“We gotta go,” I mouthed to Hugo, who nodded at me while pounding out rhythm and blues on the school piano, playing back up for a couple of guitarists. It was an odd Valentine’s Day. Jules was in Florida and Max was having dinner with his 90-year-old godfather, whose younger brother had died earlier that week. That left just Hugo and me, along with the babies. Rather than cook, we went to the Waldorf school for a potluck and open mic. Leif, who had uncharacteristically clung to me since we’d arrived an hour earlier, softly chanted I want to go home for several minutes before I reluctantly pulled Hugo off the piano.
Once home, I changed Leif into his pajamas. His torso was warm, too warm. I tilted him back in my arms and felt his forehead. Hot. “You don’t feel good, do you?” I asked him and the eyes looking back at me were glassy.
The next day, Lyra, who turned six month’s old on Valentine’s Day, had her latest check up with Dr. M, her pediatrician. Just shy of twelve pounds, Lyra remains in the less than 4th percentile for typical children, but around the 40th percentile for children with Down syndrome. The biggest “problem” with her size is clothing. Those sized 0-3 months clothes are generally for children weighing 8-12 pounds. Some of her clothes this size, especially those with footies, are getting small, but clothes sized 3-6 months are voluminously large on her. The few things that fit well get washed often.
At Lyra’s appointment, I negotiated the supplementing of iron with Dr. M, which she strongly advocates because anemia can lower a child’s IQ (it has to do with oxygenation of the brain). Unfortunately, iron can also cause constipation, which happened with Lyra as soon as we gave it to her. In order to avoid a potential problem, I feel we have created a real one. Constipation is a commonly associated with Down syndrome and something Lyra did not have until we introduced iron to her system. I have taken her off of the vitamins and pointed out to Dr. M that the cereal we give her (Happy Bellies brand) also contains iron.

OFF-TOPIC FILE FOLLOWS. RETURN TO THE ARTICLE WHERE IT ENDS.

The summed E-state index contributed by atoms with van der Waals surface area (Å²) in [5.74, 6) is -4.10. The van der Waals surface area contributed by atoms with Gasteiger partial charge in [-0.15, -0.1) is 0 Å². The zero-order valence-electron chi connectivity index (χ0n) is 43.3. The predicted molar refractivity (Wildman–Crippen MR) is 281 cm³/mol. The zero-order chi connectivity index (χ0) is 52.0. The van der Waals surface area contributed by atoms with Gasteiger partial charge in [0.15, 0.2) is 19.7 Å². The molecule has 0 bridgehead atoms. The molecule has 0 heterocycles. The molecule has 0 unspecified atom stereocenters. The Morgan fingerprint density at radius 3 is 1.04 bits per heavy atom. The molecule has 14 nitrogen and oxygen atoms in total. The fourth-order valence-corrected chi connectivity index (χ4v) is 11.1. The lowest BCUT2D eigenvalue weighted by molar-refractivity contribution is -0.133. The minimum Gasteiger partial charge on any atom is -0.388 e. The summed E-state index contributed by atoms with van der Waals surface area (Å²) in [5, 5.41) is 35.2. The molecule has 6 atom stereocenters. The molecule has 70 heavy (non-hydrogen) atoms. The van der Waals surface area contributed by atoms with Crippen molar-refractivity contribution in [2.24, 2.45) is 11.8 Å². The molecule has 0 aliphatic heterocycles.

“Why don’t you try adding some extra fiber to her cereal to get her going again,” said Dr. M and she wrote down a brand name on the “Babies at Six Months” handout. She then said, “Before you go, do you want me to look in Leif’s ears and throat?” Leif was still hot. Some people are sweet when they don’t feel well (Claude and Jules) whereas others are crabby (Hugo, Leif and, to be frank, me). During our appointment, Leif had thrown himself on the ground several times, tried to run out of the room when the nurse came in, pushed the stool to the wall so he could reach the light switch. Thank heavens Dr. M blocks out extra time for visits with children with DS.
“His ears look fine, his nose is clear and I don’t see anything in his throat,” she told me after I wrestled him down for her. Other than a fever and an attitude, Leif was fine. That was Friday.
Two days later, we were at Akron Children’s Hospital’s Emergency Room. By Sunday evening, Leif’s head had become a ramped up mucus factory that poured its products not only from his nose, but also from both his bloodshot eyes. His eyes were slits in his puffy face and he looked like he’d been stung by a swarm of bees. When we put him to bed, he had slept briefly before waking up, screaming in pain. But most concerning, and why we ultimately made the call to go to the ER, was he had refused to eat or drink for much of the day and his lips were cracked and bloodied from dehydration.
Leif was diagnosed with rapid onset, bilateral, acute conjunctivitis and bilateral, acute otitis media or in lay terms: a bad case of pink eye in both eyes and equally bad ear infections in both ears. They put him on Augmentin and because he’s never been on antibiotics before (and Augmentin is really strong), Leif’s eyes cleared up within 24 hours.